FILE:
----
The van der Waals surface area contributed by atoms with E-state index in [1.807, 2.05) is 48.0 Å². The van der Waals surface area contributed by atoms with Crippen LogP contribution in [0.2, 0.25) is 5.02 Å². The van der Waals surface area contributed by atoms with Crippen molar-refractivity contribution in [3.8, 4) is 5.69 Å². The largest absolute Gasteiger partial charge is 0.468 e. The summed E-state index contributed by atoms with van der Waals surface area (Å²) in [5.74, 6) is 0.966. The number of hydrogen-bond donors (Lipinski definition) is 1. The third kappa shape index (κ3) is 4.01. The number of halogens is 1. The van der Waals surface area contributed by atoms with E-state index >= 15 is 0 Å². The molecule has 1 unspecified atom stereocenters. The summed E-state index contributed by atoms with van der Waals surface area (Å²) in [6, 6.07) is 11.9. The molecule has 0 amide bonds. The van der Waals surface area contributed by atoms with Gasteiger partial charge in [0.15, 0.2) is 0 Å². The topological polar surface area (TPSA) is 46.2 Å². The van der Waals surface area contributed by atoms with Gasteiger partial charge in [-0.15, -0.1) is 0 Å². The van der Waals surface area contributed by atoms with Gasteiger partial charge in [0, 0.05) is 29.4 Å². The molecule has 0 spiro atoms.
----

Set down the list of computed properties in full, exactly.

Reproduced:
The van der Waals surface area contributed by atoms with E-state index in [1.807, 2.05) is 48.0 Å². The van der Waals surface area contributed by atoms with Crippen LogP contribution in [0.2, 0.25) is 5.02 Å². The van der Waals surface area contributed by atoms with Crippen molar-refractivity contribution in [3.8, 4) is 5.69 Å². The largest absolute Gasteiger partial charge is 0.468 e. The summed E-state index contributed by atoms with van der Waals surface area (Å²) in [5.74, 6) is 0.966. The number of hydrogen-bond donors (Lipinski definition) is 1. The third kappa shape index (κ3) is 4.01. The number of halogens is 1. The van der Waals surface area contributed by atoms with E-state index >= 15 is 0 Å². The molecule has 1 unspecified atom stereocenters. The summed E-state index contributed by atoms with van der Waals surface area (Å²) in [6, 6.07) is 11.9. The molecule has 0 amide bonds. The van der Waals surface area contributed by atoms with Gasteiger partial charge in [0.15, 0.2) is 0 Å². The topological polar surface area (TPSA) is 46.2 Å². The van der Waals surface area contributed by atoms with Gasteiger partial charge in [-0.15, -0.1) is 0 Å². The van der Waals surface area contributed by atoms with Gasteiger partial charge in [0, 0.05) is 29.4 Å². The molecule has 0 spiro atoms.